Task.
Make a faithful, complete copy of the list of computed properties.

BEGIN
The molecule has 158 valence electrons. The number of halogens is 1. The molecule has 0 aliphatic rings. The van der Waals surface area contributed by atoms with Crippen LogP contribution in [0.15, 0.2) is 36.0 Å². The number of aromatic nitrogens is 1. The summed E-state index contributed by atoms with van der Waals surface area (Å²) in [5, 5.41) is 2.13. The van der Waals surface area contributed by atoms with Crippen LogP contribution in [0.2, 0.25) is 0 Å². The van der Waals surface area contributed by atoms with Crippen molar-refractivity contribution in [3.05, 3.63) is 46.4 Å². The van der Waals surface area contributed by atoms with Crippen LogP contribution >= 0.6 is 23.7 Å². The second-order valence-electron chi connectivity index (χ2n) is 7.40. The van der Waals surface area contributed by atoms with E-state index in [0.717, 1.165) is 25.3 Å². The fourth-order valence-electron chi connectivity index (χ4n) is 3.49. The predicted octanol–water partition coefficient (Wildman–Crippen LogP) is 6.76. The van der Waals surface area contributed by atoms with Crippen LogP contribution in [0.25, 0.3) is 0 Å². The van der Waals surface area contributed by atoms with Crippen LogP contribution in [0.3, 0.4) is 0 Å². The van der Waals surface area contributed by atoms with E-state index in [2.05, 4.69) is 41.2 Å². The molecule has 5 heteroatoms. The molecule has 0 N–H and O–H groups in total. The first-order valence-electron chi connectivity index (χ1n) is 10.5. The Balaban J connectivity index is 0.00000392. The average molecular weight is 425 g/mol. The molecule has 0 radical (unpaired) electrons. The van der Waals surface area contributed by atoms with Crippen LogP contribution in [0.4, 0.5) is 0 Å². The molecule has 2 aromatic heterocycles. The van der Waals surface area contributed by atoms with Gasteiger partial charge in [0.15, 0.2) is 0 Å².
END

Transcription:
The molecule has 158 valence electrons. The number of halogens is 1. The molecule has 0 aliphatic rings. The van der Waals surface area contributed by atoms with Crippen LogP contribution in [0.15, 0.2) is 36.0 Å². The number of aromatic nitrogens is 1. The summed E-state index contributed by atoms with van der Waals surface area (Å²) in [5, 5.41) is 2.13. The van der Waals surface area contributed by atoms with Crippen LogP contribution in [0.2, 0.25) is 0 Å². The van der Waals surface area contributed by atoms with Crippen molar-refractivity contribution in [3.05, 3.63) is 46.4 Å². The van der Waals surface area contributed by atoms with Crippen LogP contribution >= 0.6 is 23.7 Å². The second-order valence-electron chi connectivity index (χ2n) is 7.40. The van der Waals surface area contributed by atoms with E-state index in [0.717, 1.165) is 25.3 Å². The fourth-order valence-electron chi connectivity index (χ4n) is 3.49. The predicted octanol–water partition coefficient (Wildman–Crippen LogP) is 6.76. The van der Waals surface area contributed by atoms with Crippen LogP contribution in [0.25, 0.3) is 0 Å². The van der Waals surface area contributed by atoms with Crippen LogP contribution in [0.3, 0.4) is 0 Å². The van der Waals surface area contributed by atoms with E-state index in [2.05, 4.69) is 41.2 Å². The molecule has 5 heteroatoms. The molecule has 0 N–H and O–H groups in total. The first-order valence-electron chi connectivity index (χ1n) is 10.5. The Balaban J connectivity index is 0.00000392. The average molecular weight is 425 g/mol. The molecule has 0 radical (unpaired) electrons. The van der Waals surface area contributed by atoms with Crippen LogP contribution in [0.4, 0.5) is 0 Å². The molecule has 2 aromatic heterocycles. The van der Waals surface area contributed by atoms with Gasteiger partial charge in [0.15, 0.2) is 0 Å².